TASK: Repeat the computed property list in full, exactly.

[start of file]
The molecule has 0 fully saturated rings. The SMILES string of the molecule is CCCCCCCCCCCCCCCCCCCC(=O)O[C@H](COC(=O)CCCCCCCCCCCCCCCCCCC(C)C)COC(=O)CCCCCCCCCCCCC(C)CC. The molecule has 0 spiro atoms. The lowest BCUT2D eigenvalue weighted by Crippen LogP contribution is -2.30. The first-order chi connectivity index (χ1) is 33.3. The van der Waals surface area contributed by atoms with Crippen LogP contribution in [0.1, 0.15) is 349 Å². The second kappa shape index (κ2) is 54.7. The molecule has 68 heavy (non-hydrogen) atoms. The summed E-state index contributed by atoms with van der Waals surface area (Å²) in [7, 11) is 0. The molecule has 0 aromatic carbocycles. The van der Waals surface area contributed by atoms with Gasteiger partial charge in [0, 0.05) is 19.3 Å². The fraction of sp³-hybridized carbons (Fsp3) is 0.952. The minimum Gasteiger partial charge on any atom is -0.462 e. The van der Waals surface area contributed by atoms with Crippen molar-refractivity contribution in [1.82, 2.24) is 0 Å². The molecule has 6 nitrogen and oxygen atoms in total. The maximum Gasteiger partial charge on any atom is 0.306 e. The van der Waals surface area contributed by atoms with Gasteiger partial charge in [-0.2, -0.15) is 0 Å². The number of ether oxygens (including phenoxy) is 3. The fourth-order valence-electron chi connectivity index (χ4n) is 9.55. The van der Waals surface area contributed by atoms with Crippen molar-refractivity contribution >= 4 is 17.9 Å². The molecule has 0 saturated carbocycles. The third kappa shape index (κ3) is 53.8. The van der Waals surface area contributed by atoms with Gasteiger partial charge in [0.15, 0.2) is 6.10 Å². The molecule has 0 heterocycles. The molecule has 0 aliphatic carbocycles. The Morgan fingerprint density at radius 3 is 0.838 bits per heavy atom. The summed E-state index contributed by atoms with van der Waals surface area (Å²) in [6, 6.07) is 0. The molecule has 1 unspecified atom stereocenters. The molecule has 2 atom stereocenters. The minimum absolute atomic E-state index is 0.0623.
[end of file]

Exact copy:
The molecule has 0 fully saturated rings. The SMILES string of the molecule is CCCCCCCCCCCCCCCCCCCC(=O)O[C@H](COC(=O)CCCCCCCCCCCCCCCCCCC(C)C)COC(=O)CCCCCCCCCCCCC(C)CC. The molecule has 0 spiro atoms. The lowest BCUT2D eigenvalue weighted by Crippen LogP contribution is -2.30. The first-order chi connectivity index (χ1) is 33.3. The van der Waals surface area contributed by atoms with Crippen LogP contribution in [0.1, 0.15) is 349 Å². The second kappa shape index (κ2) is 54.7. The molecule has 68 heavy (non-hydrogen) atoms. The summed E-state index contributed by atoms with van der Waals surface area (Å²) in [7, 11) is 0. The molecule has 0 aromatic carbocycles. The van der Waals surface area contributed by atoms with Gasteiger partial charge in [0, 0.05) is 19.3 Å². The fraction of sp³-hybridized carbons (Fsp3) is 0.952. The minimum Gasteiger partial charge on any atom is -0.462 e. The van der Waals surface area contributed by atoms with Crippen molar-refractivity contribution in [1.82, 2.24) is 0 Å². The molecule has 6 nitrogen and oxygen atoms in total. The maximum Gasteiger partial charge on any atom is 0.306 e. The van der Waals surface area contributed by atoms with Gasteiger partial charge in [-0.2, -0.15) is 0 Å². The number of ether oxygens (including phenoxy) is 3. The fourth-order valence-electron chi connectivity index (χ4n) is 9.55. The van der Waals surface area contributed by atoms with Crippen molar-refractivity contribution >= 4 is 17.9 Å². The molecule has 0 saturated carbocycles. The third kappa shape index (κ3) is 53.8. The van der Waals surface area contributed by atoms with Gasteiger partial charge in [0.15, 0.2) is 6.10 Å². The molecule has 0 heterocycles. The molecule has 0 aliphatic carbocycles. The Morgan fingerprint density at radius 3 is 0.838 bits per heavy atom. The summed E-state index contributed by atoms with van der Waals surface area (Å²) in [6, 6.07) is 0. The molecule has 1 unspecified atom stereocenters. The molecule has 2 atom stereocenters. The minimum absolute atomic E-state index is 0.0623.